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Anybody know if you can run inverters in parallel?

Discussion in 'General Discussion' started by SB118, 22 Jan 2006.

  1. SB118

    Sgarrista

    Joined: 18 Oct 2002

    Posts: 7,581

    Location: "Sunny" Plymouth

    Been pricing up an inverter for a project, and it seems that "economy of scale" doesn't seem to apply here.

    600w units go for just over £30, but 1000w units are £70.

    If i could get the 600w units to run in parallel, i could save a few quid.

    So..... any clever begger out there want to enlighten me?

    cheers
     
  2. D.P.

    Caporegime

    Joined: 18 Oct 2002

    Posts: 30,932

    You would save £10, wow.
     
  3. saitrix

    Sgarrista

    Joined: 2 Jun 2003

    Posts: 8,944

    Location: Loughborough

    Yes you save £10 and you get an extra 200W free.
     
  4. SB118

    Sgarrista

    Joined: 18 Oct 2002

    Posts: 7,581

    Location: "Sunny" Plymouth

    Correct, 10 points, have a badge.

    I'd also have an additional 200w capacity to play with.

    And if i CAN run in parallel, i could run 3 600w units and have nearly the same capacity as a pair of 1000w units. 3 x 30 quid vs 2 x 70 quid, now does the query make sense?

    edit, and i might learn to type faster too! :D
     
  5. Tomsk

    Soldato

    Joined: 18 Oct 2002

    Posts: 5,198

    Location: Overground, underground..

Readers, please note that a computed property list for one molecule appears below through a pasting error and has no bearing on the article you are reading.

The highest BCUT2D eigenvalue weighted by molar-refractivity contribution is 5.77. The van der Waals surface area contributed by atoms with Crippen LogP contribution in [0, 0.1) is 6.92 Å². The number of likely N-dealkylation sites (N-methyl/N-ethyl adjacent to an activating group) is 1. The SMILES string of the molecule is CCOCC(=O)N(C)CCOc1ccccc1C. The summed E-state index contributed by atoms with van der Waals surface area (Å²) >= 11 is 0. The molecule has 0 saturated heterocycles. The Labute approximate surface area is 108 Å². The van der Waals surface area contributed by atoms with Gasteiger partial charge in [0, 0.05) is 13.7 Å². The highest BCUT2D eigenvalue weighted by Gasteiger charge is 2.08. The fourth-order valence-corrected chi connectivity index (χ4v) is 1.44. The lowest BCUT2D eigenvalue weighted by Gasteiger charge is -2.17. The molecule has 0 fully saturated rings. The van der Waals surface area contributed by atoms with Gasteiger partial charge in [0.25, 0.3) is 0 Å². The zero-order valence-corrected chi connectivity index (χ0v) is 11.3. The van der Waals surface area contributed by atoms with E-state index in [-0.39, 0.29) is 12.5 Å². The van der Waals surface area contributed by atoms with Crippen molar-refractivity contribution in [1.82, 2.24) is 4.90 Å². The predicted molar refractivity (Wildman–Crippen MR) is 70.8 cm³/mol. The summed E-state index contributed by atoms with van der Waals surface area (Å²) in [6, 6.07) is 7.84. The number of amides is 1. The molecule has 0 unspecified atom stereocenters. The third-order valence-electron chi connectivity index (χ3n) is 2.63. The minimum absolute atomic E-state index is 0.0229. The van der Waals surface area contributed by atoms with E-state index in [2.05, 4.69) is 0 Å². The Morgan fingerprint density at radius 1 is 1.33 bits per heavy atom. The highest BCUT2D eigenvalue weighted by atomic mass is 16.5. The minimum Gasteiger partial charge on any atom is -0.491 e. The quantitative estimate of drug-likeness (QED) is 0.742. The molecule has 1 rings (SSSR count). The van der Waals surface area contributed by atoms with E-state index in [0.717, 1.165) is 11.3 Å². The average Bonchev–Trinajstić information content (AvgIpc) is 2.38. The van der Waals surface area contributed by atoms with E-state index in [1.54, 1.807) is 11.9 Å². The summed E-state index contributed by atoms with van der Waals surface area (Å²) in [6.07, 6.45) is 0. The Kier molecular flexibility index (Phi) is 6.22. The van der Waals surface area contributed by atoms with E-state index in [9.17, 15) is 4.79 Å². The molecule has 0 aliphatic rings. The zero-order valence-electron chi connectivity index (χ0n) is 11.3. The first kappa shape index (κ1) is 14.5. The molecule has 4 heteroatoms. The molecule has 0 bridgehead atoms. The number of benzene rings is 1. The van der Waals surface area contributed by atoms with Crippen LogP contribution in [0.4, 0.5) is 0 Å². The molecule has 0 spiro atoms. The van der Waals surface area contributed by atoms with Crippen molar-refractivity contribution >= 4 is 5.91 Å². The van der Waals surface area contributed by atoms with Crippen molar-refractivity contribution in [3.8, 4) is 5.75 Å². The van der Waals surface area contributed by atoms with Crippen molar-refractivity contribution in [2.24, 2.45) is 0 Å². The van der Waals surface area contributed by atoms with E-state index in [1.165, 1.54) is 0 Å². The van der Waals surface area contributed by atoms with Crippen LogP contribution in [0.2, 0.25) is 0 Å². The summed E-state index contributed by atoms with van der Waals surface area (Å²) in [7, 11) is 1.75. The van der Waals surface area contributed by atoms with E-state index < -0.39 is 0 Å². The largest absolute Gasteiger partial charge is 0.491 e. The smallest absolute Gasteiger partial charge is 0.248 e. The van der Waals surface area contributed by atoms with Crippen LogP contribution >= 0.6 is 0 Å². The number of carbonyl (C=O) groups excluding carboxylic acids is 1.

Probably won't work as the phases won't be synchronised.
     
  6. Jokester

    Don

    Joined: 7 Aug 2003

    Posts: 41,037

    Location: Aberdeenshire

    Yep, won't work without additional hardware.

    Jokester
     
  7. Adam_151

    Mobster

    Joined: 18 May 2004

    Posts: 2,703

    Location: Lincoln, Uk

    He's right you know, and OP, just clarify, are we talking about true sinewave inverters, modified sine, square, or what?
     
  8. Mickey_D

    Soldato

    Joined: 9 Dec 2003

    Posts: 6,204

    Location: Gone......

    Tomsk is correct. It would take an enormous amount of creative wiring between the two to get the phases to synchronise.

    Otherwise plugging two seperate inverters together to parallel them is going to amount to a terrific amount of smoke and two dead inverters.

    Sorry, SB. Not gonna work.

    The only thing you can do is divide up your loads so that you can put some on one inverter and the rest on the other. Then the two inverters CAN be hooked up to the same power source.

    Just remember that 1000W @ 12V = 831/3 amps. That'll draw a standard car battery down in a little over 21/2 hours (455CCA batery dropping below minimum voltage, not completely dead). And even if your car is running at the time, most cars only run a 35 - 55 Amp alternator. So all you've done is delayed the inevitable.

    As I found out the hard way. I was running my 1600W inverter off my truck, which was idling. Now, it has a GM 105A alternator, but with the truck idling the alternator couldn't put out full power. So after running my saw for a couple hours, my truck sputtered to a stop. I thought I'd run out of petrol. Come to find out the battery had gone so flat it didn't have enough power to fire the ignition coil. I had to take the battery out of the truck and carry it back to the garage to put it on the charger (for 24 hours it was so dead).

    So please be careful as to what you hook a 1000W inverter up to.